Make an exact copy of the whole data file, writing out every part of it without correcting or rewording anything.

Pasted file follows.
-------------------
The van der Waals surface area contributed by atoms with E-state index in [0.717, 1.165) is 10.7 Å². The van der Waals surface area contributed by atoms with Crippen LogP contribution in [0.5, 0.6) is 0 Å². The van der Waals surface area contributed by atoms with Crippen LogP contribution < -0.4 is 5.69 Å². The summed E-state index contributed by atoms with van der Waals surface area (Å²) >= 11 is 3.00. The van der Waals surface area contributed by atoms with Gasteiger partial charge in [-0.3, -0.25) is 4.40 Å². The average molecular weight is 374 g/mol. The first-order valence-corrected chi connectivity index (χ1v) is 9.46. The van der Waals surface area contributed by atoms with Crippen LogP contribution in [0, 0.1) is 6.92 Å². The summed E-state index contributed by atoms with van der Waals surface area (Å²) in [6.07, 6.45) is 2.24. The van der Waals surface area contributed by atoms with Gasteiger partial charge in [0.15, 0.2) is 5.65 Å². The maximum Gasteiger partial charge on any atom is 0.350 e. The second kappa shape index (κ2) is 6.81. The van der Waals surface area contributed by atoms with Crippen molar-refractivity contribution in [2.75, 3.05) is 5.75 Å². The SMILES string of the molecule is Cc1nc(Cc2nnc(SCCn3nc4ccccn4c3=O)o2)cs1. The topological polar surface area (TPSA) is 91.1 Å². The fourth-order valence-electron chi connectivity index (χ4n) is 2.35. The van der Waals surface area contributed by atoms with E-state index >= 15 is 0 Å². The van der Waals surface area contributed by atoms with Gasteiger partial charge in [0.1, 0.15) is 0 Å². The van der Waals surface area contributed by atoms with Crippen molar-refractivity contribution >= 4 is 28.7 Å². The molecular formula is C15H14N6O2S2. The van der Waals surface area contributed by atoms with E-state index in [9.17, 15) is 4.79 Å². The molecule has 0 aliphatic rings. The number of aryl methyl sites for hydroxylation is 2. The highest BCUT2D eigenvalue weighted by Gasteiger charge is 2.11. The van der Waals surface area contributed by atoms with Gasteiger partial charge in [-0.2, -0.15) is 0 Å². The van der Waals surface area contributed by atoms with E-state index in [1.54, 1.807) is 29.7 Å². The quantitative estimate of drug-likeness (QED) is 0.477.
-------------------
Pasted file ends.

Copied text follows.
The van der Waals surface area contributed by atoms with E-state index in [0.717, 1.165) is 10.7 Å². The van der Waals surface area contributed by atoms with Crippen LogP contribution in [0.5, 0.6) is 0 Å². The van der Waals surface area contributed by atoms with Crippen LogP contribution < -0.4 is 5.69 Å². The summed E-state index contributed by atoms with van der Waals surface area (Å²) >= 11 is 3.00. The van der Waals surface area contributed by atoms with Gasteiger partial charge in [-0.3, -0.25) is 4.40 Å². The average molecular weight is 374 g/mol. The first-order valence-corrected chi connectivity index (χ1v) is 9.46. The van der Waals surface area contributed by atoms with Crippen LogP contribution in [0, 0.1) is 6.92 Å². The summed E-state index contributed by atoms with van der Waals surface area (Å²) in [6.07, 6.45) is 2.24. The van der Waals surface area contributed by atoms with Gasteiger partial charge in [0.15, 0.2) is 5.65 Å². The maximum Gasteiger partial charge on any atom is 0.350 e. The second kappa shape index (κ2) is 6.81. The van der Waals surface area contributed by atoms with Crippen molar-refractivity contribution in [2.75, 3.05) is 5.75 Å². The SMILES string of the molecule is Cc1nc(Cc2nnc(SCCn3nc4ccccn4c3=O)o2)cs1. The topological polar surface area (TPSA) is 91.1 Å². The fourth-order valence-electron chi connectivity index (χ4n) is 2.35. The van der Waals surface area contributed by atoms with E-state index >= 15 is 0 Å². The van der Waals surface area contributed by atoms with Gasteiger partial charge in [0.1, 0.15) is 0 Å². The van der Waals surface area contributed by atoms with Crippen molar-refractivity contribution >= 4 is 28.7 Å². The molecular formula is C15H14N6O2S2. The van der Waals surface area contributed by atoms with E-state index in [9.17, 15) is 4.79 Å². The molecule has 0 aliphatic rings. The number of aryl methyl sites for hydroxylation is 2. The highest BCUT2D eigenvalue weighted by Gasteiger charge is 2.11. The van der Waals surface area contributed by atoms with Gasteiger partial charge in [-0.2, -0.15) is 0 Å². The van der Waals surface area contributed by atoms with E-state index in [1.54, 1.807) is 29.7 Å². The quantitative estimate of drug-likeness (QED) is 0.477.